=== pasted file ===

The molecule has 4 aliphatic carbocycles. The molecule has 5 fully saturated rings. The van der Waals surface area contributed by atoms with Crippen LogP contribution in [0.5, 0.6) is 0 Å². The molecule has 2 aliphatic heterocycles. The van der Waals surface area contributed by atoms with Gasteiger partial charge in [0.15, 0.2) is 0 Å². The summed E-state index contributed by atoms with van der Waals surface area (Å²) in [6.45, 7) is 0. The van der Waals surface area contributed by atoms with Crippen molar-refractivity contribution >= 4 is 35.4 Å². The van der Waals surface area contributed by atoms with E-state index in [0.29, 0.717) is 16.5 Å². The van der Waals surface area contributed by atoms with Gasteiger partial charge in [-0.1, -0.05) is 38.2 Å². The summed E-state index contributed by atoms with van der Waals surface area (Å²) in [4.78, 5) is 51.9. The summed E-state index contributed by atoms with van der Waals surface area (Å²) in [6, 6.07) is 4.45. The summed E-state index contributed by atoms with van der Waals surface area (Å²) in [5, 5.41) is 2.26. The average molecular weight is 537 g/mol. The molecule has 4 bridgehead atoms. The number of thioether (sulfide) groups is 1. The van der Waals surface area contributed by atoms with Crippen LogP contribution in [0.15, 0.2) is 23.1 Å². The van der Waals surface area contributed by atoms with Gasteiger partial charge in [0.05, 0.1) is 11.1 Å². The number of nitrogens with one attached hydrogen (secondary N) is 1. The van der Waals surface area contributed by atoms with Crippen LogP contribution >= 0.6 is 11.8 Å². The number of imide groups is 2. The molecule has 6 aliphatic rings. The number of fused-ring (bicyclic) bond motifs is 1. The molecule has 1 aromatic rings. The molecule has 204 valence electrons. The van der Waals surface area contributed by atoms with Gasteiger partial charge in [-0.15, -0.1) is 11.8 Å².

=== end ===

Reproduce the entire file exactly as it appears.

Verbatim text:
The molecule has 4 aliphatic carbocycles. The molecule has 5 fully saturated rings. The van der Waals surface area contributed by atoms with Crippen LogP contribution in [0.5, 0.6) is 0 Å². The molecule has 2 aliphatic heterocycles. The van der Waals surface area contributed by atoms with Gasteiger partial charge in [0.15, 0.2) is 0 Å². The summed E-state index contributed by atoms with van der Waals surface area (Å²) in [6.45, 7) is 0. The van der Waals surface area contributed by atoms with Crippen molar-refractivity contribution >= 4 is 35.4 Å². The van der Waals surface area contributed by atoms with E-state index in [0.29, 0.717) is 16.5 Å². The van der Waals surface area contributed by atoms with Gasteiger partial charge in [-0.1, -0.05) is 38.2 Å². The summed E-state index contributed by atoms with van der Waals surface area (Å²) in [4.78, 5) is 51.9. The summed E-state index contributed by atoms with van der Waals surface area (Å²) in [6, 6.07) is 4.45. The summed E-state index contributed by atoms with van der Waals surface area (Å²) in [5, 5.41) is 2.26. The average molecular weight is 537 g/mol. The molecule has 4 bridgehead atoms. The number of thioether (sulfide) groups is 1. The van der Waals surface area contributed by atoms with Crippen LogP contribution in [0.15, 0.2) is 23.1 Å². The van der Waals surface area contributed by atoms with Gasteiger partial charge in [0.05, 0.1) is 11.1 Å². The number of nitrogens with one attached hydrogen (secondary N) is 1. The van der Waals surface area contributed by atoms with Crippen LogP contribution >= 0.6 is 11.8 Å². The number of imide groups is 2. The molecule has 6 aliphatic rings. The number of fused-ring (bicyclic) bond motifs is 1. The molecule has 1 aromatic rings. The molecule has 204 valence electrons. The van der Waals surface area contributed by atoms with Gasteiger partial charge in [-0.15, -0.1) is 11.8 Å².